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Braised Beef Shanks

Braised Beef Shanks | paleo, AIP | AmandaNaturally.comBuying real meat, from happy healthy animals, is really important to me and it is something that we encourage clients to move towards. “Happy healthy animals” have been allowed to graze on pasture, eat the food they’re meat to eat (cattle = grass, poultry and pork = grass, bugs, weeds, scraps etc), are free of unnecessary antibiotics, free from hormones and other drugs used to fatten them up, and allowed to “express their pig-ness or cow-ness” as Joel Salatin from Polyface Farms would say.

From an ethical standpoint, it’s a no-brainer. Animals should be treated with respect throughout their entire lives, including the way it is ended. They should not be raised in factories. It is a despicable practice.

From an environmental standpoint, it’s also a no-brainer. Diana Rodgers explains it beautifully in her book The Homegrown Paleo, which I’ll summarize quickly here.

  1. In a healthy, sustainable farm, herbivore animals require very little inputs in terms of water, chemicals, heavy machinery, fertilizers, pesticides etc.
  2. Pasture animals are integral because they thrive on areas of land that cannot be used for vegetable (or grain) production.
  3. It’s not possible to have a healthy vegetable farm, without any contribution from animals. Decomposing animal parts (all parts!) are critical for returning life-giving nutrients like bacteria, calcium and nitrogen to the earth.

From a nutritional perspective, grass-fed and pastured meat blows conventional meat out of the water (side note: why is inhumane, factory farming called “conventional” and natural, traditional way of farming forced to have another name??). It is more nutrient-dense (ie. contains more vitamin and minerals per calorie) and the fat profile of the animal become incredibly healthy! The fat shifts from inflammatory (high in omega-6’s) and full of the junk the animal was exposed to during its life, to anti-inflammatory (higher in omega-3’s) and full of fat-soluble vitamins such as Vitamin A and D.

This is all fine and dandy, except for 2 things. Finding grass-fed/pastured meat can be challenging and when you do, it is often substantially more expensive. One of the best ways to reduce the cost of real meat is to buy an entire cow/pig. Go in with your family or a few friends and purchase a half a cow, or a whole hog. It does require an investment up front, but you will end up saving big time in the long run.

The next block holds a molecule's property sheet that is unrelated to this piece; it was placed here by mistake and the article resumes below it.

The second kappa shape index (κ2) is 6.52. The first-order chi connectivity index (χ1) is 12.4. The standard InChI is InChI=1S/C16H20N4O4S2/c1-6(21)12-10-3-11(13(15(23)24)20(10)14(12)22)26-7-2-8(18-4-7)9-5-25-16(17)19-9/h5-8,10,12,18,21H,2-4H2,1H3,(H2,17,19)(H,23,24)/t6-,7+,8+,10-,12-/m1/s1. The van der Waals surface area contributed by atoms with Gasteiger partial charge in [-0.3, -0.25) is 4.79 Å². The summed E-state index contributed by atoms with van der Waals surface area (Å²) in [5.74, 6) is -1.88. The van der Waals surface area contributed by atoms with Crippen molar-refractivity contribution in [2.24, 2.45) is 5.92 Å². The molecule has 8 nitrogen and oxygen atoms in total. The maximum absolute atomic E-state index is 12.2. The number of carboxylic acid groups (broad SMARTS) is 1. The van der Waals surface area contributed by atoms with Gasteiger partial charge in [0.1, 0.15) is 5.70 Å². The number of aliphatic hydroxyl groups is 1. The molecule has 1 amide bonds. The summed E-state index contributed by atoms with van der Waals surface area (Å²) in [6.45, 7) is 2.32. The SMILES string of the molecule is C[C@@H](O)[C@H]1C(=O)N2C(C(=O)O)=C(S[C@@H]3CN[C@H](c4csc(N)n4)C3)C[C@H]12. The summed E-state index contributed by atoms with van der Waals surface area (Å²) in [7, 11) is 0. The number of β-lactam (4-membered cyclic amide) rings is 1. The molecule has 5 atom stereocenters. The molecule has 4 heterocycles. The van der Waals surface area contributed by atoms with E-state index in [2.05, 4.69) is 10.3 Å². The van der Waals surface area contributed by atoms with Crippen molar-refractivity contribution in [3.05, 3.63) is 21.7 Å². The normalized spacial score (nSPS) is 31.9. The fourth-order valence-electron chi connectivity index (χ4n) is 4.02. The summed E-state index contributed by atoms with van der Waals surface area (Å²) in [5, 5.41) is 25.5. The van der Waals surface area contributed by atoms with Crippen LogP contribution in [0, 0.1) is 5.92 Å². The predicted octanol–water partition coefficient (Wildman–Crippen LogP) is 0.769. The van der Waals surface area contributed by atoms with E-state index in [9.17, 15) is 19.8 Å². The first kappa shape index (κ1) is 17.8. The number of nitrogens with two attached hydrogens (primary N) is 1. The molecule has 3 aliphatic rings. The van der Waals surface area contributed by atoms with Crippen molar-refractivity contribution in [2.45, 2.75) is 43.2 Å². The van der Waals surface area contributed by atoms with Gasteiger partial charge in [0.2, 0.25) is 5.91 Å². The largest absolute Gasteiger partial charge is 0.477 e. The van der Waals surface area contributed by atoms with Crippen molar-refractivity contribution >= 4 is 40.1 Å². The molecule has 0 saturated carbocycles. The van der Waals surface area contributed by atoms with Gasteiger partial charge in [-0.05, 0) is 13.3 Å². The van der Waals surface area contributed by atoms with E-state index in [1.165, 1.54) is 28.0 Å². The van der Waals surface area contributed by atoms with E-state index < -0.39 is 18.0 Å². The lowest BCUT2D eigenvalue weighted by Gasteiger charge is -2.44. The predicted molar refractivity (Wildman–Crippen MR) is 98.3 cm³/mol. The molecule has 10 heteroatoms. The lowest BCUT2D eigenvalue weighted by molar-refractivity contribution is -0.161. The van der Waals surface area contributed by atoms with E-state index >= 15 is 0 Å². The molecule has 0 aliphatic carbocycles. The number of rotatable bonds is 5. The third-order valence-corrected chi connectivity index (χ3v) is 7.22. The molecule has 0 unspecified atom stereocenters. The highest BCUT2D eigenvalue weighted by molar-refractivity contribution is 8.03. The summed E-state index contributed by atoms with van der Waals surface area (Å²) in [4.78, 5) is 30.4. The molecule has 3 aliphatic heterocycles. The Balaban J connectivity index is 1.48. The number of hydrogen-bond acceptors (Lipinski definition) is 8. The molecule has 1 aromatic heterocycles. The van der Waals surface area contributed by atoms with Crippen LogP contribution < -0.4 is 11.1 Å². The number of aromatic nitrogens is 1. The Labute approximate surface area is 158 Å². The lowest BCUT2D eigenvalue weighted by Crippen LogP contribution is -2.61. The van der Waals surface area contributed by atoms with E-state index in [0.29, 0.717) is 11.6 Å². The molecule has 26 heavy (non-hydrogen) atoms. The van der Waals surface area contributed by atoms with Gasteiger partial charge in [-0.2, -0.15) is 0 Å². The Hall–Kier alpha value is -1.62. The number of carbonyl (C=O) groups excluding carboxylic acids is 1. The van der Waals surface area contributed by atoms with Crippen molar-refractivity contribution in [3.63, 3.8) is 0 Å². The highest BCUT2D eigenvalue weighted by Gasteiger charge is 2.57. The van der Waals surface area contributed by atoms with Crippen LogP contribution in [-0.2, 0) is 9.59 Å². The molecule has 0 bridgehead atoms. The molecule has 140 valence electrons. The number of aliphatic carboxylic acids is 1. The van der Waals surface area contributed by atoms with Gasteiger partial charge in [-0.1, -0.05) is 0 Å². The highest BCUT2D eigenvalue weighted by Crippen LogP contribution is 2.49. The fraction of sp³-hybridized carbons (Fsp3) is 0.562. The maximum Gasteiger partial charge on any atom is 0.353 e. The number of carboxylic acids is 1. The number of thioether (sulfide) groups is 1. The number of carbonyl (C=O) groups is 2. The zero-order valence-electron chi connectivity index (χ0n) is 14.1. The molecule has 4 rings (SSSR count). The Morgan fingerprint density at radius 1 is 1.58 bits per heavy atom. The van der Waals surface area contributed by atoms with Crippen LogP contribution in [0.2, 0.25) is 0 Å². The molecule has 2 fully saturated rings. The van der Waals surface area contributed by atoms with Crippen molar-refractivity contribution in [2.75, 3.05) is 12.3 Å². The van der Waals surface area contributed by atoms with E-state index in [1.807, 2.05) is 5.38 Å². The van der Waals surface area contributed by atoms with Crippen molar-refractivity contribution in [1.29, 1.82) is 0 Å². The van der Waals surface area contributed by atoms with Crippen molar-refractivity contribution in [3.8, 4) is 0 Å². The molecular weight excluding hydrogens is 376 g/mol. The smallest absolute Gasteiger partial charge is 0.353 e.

If this is not an option for you, then my biggest piece of advice is to get familiar with the cheaper cuts of meat. When I order from our butcher, these cuts make up the majority of my order:

  • medium ground beef
  • ground pork
  • pork sausages
  • breakfast sausages
  • chicken thighs
  • chicken drums
  • beef brisket
  • pork shoulder
  • chicken livers
  • beef heart
  • chicken feet
  • and….BEEF SHANKS!

Beef shanks are one of my favourite cuts of beef – in fact, any recipe that calls for stewing beef, I use beef shanks instead now. The shank is a cross section of the leg of an animal. It is really high in connective tissue (read about the amazing health benefits here) and it is on the bone, so it is a perfect cut for cooking low and slow. Braising, stewing and slow-cooking are the way to go with these bad boys. And the longer the better!

Braised Beef Shanks


  • Beef shanks
  • Sea salt (black pepper optional)
  • Cooking fat (tallow, lard, bacon grease, butter, ghee, coconut oil)
  • 2-3 onions, diced
  • garlic cloves, diced
  • bone broth
  • bay leaf


Bring beef shanks to room temperature, by letting them sit on the counter for 20-30 minutes.

Preheat the oven to 350F. Season the shanks with sea salt, and if desired, black pepper.